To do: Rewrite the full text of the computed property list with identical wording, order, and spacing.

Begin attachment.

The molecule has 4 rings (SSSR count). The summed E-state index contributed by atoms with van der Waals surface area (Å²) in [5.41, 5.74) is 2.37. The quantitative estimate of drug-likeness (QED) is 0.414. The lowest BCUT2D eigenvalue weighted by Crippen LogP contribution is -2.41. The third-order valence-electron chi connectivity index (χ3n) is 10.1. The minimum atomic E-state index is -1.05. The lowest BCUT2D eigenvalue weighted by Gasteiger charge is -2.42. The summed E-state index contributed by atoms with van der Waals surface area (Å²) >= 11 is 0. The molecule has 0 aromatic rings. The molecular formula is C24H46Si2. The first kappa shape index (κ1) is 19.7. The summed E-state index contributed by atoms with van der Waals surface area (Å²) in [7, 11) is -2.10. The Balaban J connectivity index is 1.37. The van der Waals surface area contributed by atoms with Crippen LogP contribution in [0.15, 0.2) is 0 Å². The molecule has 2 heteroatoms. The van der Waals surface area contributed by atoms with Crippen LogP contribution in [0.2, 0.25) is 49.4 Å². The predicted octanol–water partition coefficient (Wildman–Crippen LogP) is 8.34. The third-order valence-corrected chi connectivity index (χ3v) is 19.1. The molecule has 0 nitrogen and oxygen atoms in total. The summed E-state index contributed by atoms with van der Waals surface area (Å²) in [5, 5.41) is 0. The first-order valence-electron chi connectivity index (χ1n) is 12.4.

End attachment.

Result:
The molecule has 4 rings (SSSR count). The summed E-state index contributed by atoms with van der Waals surface area (Å²) in [5.41, 5.74) is 2.37. The quantitative estimate of drug-likeness (QED) is 0.414. The lowest BCUT2D eigenvalue weighted by Crippen LogP contribution is -2.41. The third-order valence-electron chi connectivity index (χ3n) is 10.1. The minimum atomic E-state index is -1.05. The lowest BCUT2D eigenvalue weighted by Gasteiger charge is -2.42. The summed E-state index contributed by atoms with van der Waals surface area (Å²) >= 11 is 0. The molecule has 0 aromatic rings. The molecular formula is C24H46Si2. The first kappa shape index (κ1) is 19.7. The summed E-state index contributed by atoms with van der Waals surface area (Å²) in [7, 11) is -2.10. The Balaban J connectivity index is 1.37. The van der Waals surface area contributed by atoms with Crippen LogP contribution in [0.15, 0.2) is 0 Å². The molecule has 2 heteroatoms. The van der Waals surface area contributed by atoms with Crippen LogP contribution in [0.2, 0.25) is 49.4 Å². The predicted octanol–water partition coefficient (Wildman–Crippen LogP) is 8.34. The third-order valence-corrected chi connectivity index (χ3v) is 19.1. The molecule has 0 nitrogen and oxygen atoms in total. The summed E-state index contributed by atoms with van der Waals surface area (Å²) in [5, 5.41) is 0. The first-order valence-electron chi connectivity index (χ1n) is 12.4.